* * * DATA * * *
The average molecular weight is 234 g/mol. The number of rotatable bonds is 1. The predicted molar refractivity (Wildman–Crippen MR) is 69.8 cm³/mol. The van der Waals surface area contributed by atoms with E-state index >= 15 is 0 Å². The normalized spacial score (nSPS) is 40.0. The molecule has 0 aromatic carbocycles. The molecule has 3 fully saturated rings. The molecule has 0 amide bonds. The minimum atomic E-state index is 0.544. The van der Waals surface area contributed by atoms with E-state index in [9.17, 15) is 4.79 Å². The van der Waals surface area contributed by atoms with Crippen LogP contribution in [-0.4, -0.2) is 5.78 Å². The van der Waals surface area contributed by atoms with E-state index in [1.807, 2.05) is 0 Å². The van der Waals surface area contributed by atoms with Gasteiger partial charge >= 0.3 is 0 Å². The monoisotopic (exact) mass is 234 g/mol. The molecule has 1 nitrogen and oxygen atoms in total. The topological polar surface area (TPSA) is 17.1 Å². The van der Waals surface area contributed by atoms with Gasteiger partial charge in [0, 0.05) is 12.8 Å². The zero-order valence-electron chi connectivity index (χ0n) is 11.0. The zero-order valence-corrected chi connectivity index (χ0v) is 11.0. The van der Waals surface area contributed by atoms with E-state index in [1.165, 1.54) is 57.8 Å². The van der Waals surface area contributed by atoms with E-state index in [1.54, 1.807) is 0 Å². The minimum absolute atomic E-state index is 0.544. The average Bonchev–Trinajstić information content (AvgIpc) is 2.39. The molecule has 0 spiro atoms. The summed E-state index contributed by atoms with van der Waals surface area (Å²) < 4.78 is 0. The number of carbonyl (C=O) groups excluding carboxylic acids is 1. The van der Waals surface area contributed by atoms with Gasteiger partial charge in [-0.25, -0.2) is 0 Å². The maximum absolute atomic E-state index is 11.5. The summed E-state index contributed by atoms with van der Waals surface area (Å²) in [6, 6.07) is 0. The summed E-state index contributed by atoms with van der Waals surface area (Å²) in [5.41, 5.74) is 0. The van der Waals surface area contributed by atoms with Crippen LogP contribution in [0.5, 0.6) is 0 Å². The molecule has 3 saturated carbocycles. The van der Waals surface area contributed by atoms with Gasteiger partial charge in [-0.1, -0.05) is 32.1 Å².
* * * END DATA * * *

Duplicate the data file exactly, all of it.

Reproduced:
The average molecular weight is 234 g/mol. The number of rotatable bonds is 1. The predicted molar refractivity (Wildman–Crippen MR) is 69.8 cm³/mol. The van der Waals surface area contributed by atoms with E-state index >= 15 is 0 Å². The normalized spacial score (nSPS) is 40.0. The molecule has 0 aromatic carbocycles. The molecule has 3 fully saturated rings. The molecule has 0 amide bonds. The minimum atomic E-state index is 0.544. The van der Waals surface area contributed by atoms with E-state index in [9.17, 15) is 4.79 Å². The van der Waals surface area contributed by atoms with Crippen LogP contribution in [-0.4, -0.2) is 5.78 Å². The van der Waals surface area contributed by atoms with E-state index in [1.807, 2.05) is 0 Å². The van der Waals surface area contributed by atoms with Gasteiger partial charge >= 0.3 is 0 Å². The monoisotopic (exact) mass is 234 g/mol. The molecule has 1 nitrogen and oxygen atoms in total. The topological polar surface area (TPSA) is 17.1 Å². The van der Waals surface area contributed by atoms with Gasteiger partial charge in [0, 0.05) is 12.8 Å². The zero-order valence-electron chi connectivity index (χ0n) is 11.0. The zero-order valence-corrected chi connectivity index (χ0v) is 11.0. The van der Waals surface area contributed by atoms with E-state index in [1.165, 1.54) is 57.8 Å². The van der Waals surface area contributed by atoms with E-state index in [1.54, 1.807) is 0 Å². The minimum absolute atomic E-state index is 0.544. The average Bonchev–Trinajstić information content (AvgIpc) is 2.39. The molecule has 0 spiro atoms. The summed E-state index contributed by atoms with van der Waals surface area (Å²) < 4.78 is 0. The number of carbonyl (C=O) groups excluding carboxylic acids is 1. The van der Waals surface area contributed by atoms with Gasteiger partial charge in [-0.25, -0.2) is 0 Å². The maximum absolute atomic E-state index is 11.5. The summed E-state index contributed by atoms with van der Waals surface area (Å²) in [6, 6.07) is 0. The summed E-state index contributed by atoms with van der Waals surface area (Å²) in [5.41, 5.74) is 0. The van der Waals surface area contributed by atoms with Crippen LogP contribution in [0.5, 0.6) is 0 Å². The molecule has 3 saturated carbocycles. The van der Waals surface area contributed by atoms with Gasteiger partial charge in [-0.1, -0.05) is 32.1 Å².